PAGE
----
Identifying Multisystem Inflammatory Syndrome in Children After COVID-19 Infection

  • Anthony McKeiver, OMS-IV
  • Gautam J. Desai, DO, FACOFP dist.
  • W. Joshua Cox, DO, FACOFP


Introduction: Since its discovery, the novel coronavirus disease 2019 (COVID-19) has evolved into a global pandemic that has affected millions. The pediatric population was once thought to be mostly spared from the SARS-CoV-2 virus. However, a severe hyperinflammatory sequela of the virus known as multisystem inflammatory syndrome in children (MIS-C) has since been identified and poses a great risk to pediatric morbidity and mortality. The goal of this manuscript is to clarify and characterize MIS-C as a diagnosis, including current management and future considerations. Methods: A thorough literature search was performed using Google Scholar and PubMed databases for articles published January 2020 through August 2021. Results: A two-tiered diagnostic approach was created for any pediatric patient presenting with fever and an epidemiologic link to SARS-CoV-2. The mean age at time of diagnosis was 9.3 years old, with 56.8% of patients identifying as male and the majority identifying as either Hispanic (36.5%) or Black (35.1%). Common signs and symptoms included fever, cough, tachycardia and tachypnea. Current treatment recommendations included IVIG, glucocorticoids, and aspirin, with the more severe cases needing hospitalization and immune modulator therapy. Discussion: MIS-C is a serious and potentially fatal sequelae after COVID-19 infection in the pediatric population. Much is still unknown regarding the long-term effects of MIS-C. Further emphasis should be placed on identifying definitive treatment and preventative strategies. Osteopathic family physicians are the primary providers for many of the patients who may present with signs and symptoms of MIS-C, and familiarity with the workup and treatment can help improve care.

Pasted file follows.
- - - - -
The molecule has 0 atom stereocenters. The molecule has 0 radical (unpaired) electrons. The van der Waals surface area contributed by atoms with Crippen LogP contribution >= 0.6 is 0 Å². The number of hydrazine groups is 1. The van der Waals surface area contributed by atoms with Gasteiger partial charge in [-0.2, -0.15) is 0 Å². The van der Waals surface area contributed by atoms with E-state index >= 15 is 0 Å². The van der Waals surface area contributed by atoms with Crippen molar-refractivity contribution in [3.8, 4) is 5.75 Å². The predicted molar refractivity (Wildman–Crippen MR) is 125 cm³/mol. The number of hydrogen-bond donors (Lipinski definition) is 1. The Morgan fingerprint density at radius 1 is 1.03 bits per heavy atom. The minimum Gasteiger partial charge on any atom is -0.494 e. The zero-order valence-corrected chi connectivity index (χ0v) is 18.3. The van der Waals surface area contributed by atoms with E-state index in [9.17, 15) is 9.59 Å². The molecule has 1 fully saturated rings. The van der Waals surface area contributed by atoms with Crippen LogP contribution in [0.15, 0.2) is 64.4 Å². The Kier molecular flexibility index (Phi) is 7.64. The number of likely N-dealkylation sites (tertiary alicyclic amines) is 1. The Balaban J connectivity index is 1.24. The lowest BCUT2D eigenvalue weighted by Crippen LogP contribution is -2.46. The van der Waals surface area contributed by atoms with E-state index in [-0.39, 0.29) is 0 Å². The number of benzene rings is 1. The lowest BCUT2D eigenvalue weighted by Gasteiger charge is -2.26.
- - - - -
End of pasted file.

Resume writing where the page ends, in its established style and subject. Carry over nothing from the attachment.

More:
How to Cite
McKeiverA., DesaiG., and CoxJ. “Identifying Multisystem Inflammatory Syndrome in Children After COVID-19 Infection”. Osteopathic Family Physician, Vol. 14, no. 5, Oct. 2022, pp. 16–21, doi:10.33181/13082.